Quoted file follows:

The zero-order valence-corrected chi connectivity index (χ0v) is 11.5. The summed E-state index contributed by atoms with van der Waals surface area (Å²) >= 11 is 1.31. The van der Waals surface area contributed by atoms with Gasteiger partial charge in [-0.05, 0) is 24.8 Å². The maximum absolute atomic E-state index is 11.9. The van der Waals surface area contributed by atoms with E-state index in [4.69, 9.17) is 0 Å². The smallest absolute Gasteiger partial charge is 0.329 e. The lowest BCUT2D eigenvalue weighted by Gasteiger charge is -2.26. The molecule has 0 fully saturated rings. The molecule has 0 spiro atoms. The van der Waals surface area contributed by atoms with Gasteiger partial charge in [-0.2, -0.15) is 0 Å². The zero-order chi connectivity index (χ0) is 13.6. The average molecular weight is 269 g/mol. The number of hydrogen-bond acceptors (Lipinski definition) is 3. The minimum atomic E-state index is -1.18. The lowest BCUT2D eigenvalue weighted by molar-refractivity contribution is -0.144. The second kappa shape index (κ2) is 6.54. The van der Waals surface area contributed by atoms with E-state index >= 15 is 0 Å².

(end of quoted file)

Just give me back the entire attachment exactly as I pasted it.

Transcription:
The zero-order valence-corrected chi connectivity index (χ0v) is 11.5. The summed E-state index contributed by atoms with van der Waals surface area (Å²) >= 11 is 1.31. The van der Waals surface area contributed by atoms with Gasteiger partial charge in [-0.05, 0) is 24.8 Å². The maximum absolute atomic E-state index is 11.9. The van der Waals surface area contributed by atoms with E-state index in [4.69, 9.17) is 0 Å². The smallest absolute Gasteiger partial charge is 0.329 e. The lowest BCUT2D eigenvalue weighted by Gasteiger charge is -2.26. The molecule has 0 fully saturated rings. The molecule has 0 spiro atoms. The van der Waals surface area contributed by atoms with Gasteiger partial charge in [-0.2, -0.15) is 0 Å². The zero-order chi connectivity index (χ0) is 13.6. The average molecular weight is 269 g/mol. The number of hydrogen-bond acceptors (Lipinski definition) is 3. The minimum atomic E-state index is -1.18. The lowest BCUT2D eigenvalue weighted by molar-refractivity contribution is -0.144. The second kappa shape index (κ2) is 6.54. The van der Waals surface area contributed by atoms with E-state index >= 15 is 0 Å².